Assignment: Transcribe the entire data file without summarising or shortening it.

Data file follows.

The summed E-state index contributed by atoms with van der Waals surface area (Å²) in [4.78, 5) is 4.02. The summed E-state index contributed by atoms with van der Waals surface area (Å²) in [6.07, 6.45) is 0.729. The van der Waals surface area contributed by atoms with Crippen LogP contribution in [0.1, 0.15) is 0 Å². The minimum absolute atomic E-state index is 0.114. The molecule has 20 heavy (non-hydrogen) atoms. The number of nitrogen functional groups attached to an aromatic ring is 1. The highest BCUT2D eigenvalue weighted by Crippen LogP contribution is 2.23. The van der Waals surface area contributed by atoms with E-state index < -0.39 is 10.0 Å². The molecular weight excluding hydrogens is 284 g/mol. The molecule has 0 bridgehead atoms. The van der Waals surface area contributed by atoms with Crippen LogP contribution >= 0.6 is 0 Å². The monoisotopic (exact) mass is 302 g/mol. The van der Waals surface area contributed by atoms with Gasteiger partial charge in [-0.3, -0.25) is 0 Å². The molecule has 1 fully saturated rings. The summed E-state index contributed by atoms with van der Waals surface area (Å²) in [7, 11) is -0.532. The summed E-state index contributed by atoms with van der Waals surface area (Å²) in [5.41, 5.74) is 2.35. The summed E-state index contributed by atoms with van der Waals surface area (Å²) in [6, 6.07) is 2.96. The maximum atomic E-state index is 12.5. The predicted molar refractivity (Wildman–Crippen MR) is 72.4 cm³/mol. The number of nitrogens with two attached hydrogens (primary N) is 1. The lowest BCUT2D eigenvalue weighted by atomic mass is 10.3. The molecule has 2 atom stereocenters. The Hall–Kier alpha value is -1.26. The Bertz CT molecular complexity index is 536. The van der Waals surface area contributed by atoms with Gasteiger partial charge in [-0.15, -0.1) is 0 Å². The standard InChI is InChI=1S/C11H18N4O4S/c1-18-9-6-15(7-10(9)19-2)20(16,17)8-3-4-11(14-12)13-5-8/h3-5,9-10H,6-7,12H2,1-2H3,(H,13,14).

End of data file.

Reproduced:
The summed E-state index contributed by atoms with van der Waals surface area (Å²) in [4.78, 5) is 4.02. The summed E-state index contributed by atoms with van der Waals surface area (Å²) in [6.07, 6.45) is 0.729. The van der Waals surface area contributed by atoms with Crippen LogP contribution in [0.1, 0.15) is 0 Å². The minimum absolute atomic E-state index is 0.114. The molecule has 20 heavy (non-hydrogen) atoms. The number of nitrogen functional groups attached to an aromatic ring is 1. The highest BCUT2D eigenvalue weighted by Crippen LogP contribution is 2.23. The van der Waals surface area contributed by atoms with E-state index < -0.39 is 10.0 Å². The molecular weight excluding hydrogens is 284 g/mol. The molecule has 0 bridgehead atoms. The van der Waals surface area contributed by atoms with Crippen LogP contribution >= 0.6 is 0 Å². The monoisotopic (exact) mass is 302 g/mol. The van der Waals surface area contributed by atoms with Gasteiger partial charge in [-0.3, -0.25) is 0 Å². The molecule has 1 fully saturated rings. The summed E-state index contributed by atoms with van der Waals surface area (Å²) in [7, 11) is -0.532. The summed E-state index contributed by atoms with van der Waals surface area (Å²) in [5.41, 5.74) is 2.35. The summed E-state index contributed by atoms with van der Waals surface area (Å²) in [6, 6.07) is 2.96. The maximum atomic E-state index is 12.5. The predicted molar refractivity (Wildman–Crippen MR) is 72.4 cm³/mol. The number of nitrogens with two attached hydrogens (primary N) is 1. The lowest BCUT2D eigenvalue weighted by atomic mass is 10.3. The molecule has 2 atom stereocenters. The Hall–Kier alpha value is -1.26. The Bertz CT molecular complexity index is 536. The van der Waals surface area contributed by atoms with Gasteiger partial charge in [-0.15, -0.1) is 0 Å². The standard InChI is InChI=1S/C11H18N4O4S/c1-18-9-6-15(7-10(9)19-2)20(16,17)8-3-4-11(14-12)13-5-8/h3-5,9-10H,6-7,12H2,1-2H3,(H,13,14).